There are many benefits to being self-employed as a freelancer. You can essentially choose your own schedule. You control which clients you work with. And, if you’re willing to put in the time and effort, there is really no limit to how much money you can make. [Read more…]
You’ve been writing for a client for a while, and suddenly, they no longer require your services. It doesn’t matter whether or not it was your fault – it’s still a troubling situation to be in. Take a few deep breaths before you hit the panic switch. It can be hard to remember that losing one client is not losing your entire career, and you should be able to successfully rebound from your loss. Once you’ve calmed down about the loss, it’s time to figure out where you should go from here. [Read more…]
Most freelance writers cannot imagine themselves going back to a corporate setting where job stability – and salary – is practically guaranteed. As we found out in our survey, The State of Freelance Writers in 2015 , the main issue that freelance writers face is uncertainty in income.
For sure, all of us have faced this problem at least once. There are those periods when we are flush, but there are times when we just don’t know how we’re going to manage.
During these times, it’s easy to fall prey to desperation and depression, but there are ways to handle things. When you’re in dire financial straits, you can either “give up” or find solutions.
Let’s be positive and choose the latter, shall we? [Read more…]
“Big money” is obviously relative. For some freelance writers, this could mean at least $50 per hour. For others, this could be at least $100 per hour.
No matter what figure you consider big money, you can reach that goal. It may take a bit more work than you’re currently doing, but with these four simple tips, you will increase your worth.
Make sure you’ve got the writing chops.
First things first. You’re a writer. Therefore, you need to make sure that you know what you’re doing, that your writing skills are above par.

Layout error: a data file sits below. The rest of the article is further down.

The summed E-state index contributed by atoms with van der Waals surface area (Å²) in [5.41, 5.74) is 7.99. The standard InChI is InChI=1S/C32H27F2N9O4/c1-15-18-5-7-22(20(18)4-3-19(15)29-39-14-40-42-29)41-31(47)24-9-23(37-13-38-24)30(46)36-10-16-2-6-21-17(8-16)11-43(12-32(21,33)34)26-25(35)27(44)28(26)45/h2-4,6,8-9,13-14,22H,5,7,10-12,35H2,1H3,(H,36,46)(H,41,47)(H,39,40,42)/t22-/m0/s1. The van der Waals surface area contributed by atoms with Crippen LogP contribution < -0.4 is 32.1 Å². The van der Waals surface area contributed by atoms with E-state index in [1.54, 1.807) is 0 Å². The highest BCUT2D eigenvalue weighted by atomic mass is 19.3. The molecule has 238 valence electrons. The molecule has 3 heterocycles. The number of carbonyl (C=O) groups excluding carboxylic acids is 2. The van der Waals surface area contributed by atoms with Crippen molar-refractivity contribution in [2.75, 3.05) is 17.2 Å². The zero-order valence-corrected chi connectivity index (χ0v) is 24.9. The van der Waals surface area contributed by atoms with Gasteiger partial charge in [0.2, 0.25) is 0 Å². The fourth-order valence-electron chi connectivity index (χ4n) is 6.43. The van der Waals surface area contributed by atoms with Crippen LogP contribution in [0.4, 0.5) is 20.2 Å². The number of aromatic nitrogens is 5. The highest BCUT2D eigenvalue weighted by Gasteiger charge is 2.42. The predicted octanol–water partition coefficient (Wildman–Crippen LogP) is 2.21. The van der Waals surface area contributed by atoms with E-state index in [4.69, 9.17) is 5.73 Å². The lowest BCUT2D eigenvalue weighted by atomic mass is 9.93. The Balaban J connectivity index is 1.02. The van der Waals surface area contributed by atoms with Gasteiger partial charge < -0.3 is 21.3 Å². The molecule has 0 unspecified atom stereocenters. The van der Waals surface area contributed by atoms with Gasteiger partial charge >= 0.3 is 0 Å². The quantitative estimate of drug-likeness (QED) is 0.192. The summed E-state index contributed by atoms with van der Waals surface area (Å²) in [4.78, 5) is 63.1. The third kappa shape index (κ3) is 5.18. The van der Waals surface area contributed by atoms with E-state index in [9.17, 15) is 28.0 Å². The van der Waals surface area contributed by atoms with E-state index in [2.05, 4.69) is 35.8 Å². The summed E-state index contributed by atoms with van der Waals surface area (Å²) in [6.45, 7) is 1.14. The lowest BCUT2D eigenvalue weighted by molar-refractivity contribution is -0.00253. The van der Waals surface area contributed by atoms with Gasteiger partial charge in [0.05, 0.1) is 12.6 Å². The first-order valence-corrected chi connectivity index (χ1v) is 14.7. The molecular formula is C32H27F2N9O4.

Go one step further. Make sure your writing skills are so good that clients can’t help but be impressed.
Additionally, know what kind of writing fits client requirements. Learn how to write copy for landing pages if you are targeting that niche. Learn how to write well-researched articles if you want to reach out to clients who need this type of content.
Be honest with yourself. How good a writer are you? What areas can use improvement?
Train yourself to write fast.
Really fast. The faster you write, the more work you can take on, and the more money you can earn. However, do not lose sight of the fact that, on its own, writing fast won’t lead to big money.
You can be a blazingly fast writer, but if the quality of your work suffers, then you’re better off writing slowly and delivering excellent work.
How do you train yourself to write fast?
Go easy on yourself when writing the first draft. Just go ahead and write as quickly as you can. Once you’re done, edit and polish your article. It may be difficult in the beginning, but once get the hang of it, you’ll write even faster.
Don’t get stuck on research.
Here’s another way to help yourself to write quickly. Focus on what’s most important: the writing.
Yes, research is necessary in many cases. If you’re not an expert on the topic you’re working on, then you’ll definitely spend more time on research. However, do not spend more time than you have to on this activity!
You don’t need to spend hours and hours on research and ground work. Just get the information you absolutely need to get the job done well, and get on with it!
Note: research may include reading background material, looking up stats, interviews, and so on. You may have to do some tests to determine just how much research you need to do (on average).
Avoid quoting per hour.
We often see hourly rates in job ads, don’t we? That works most of the time, but if you want to earn more for a project, don’t give an hourly quote.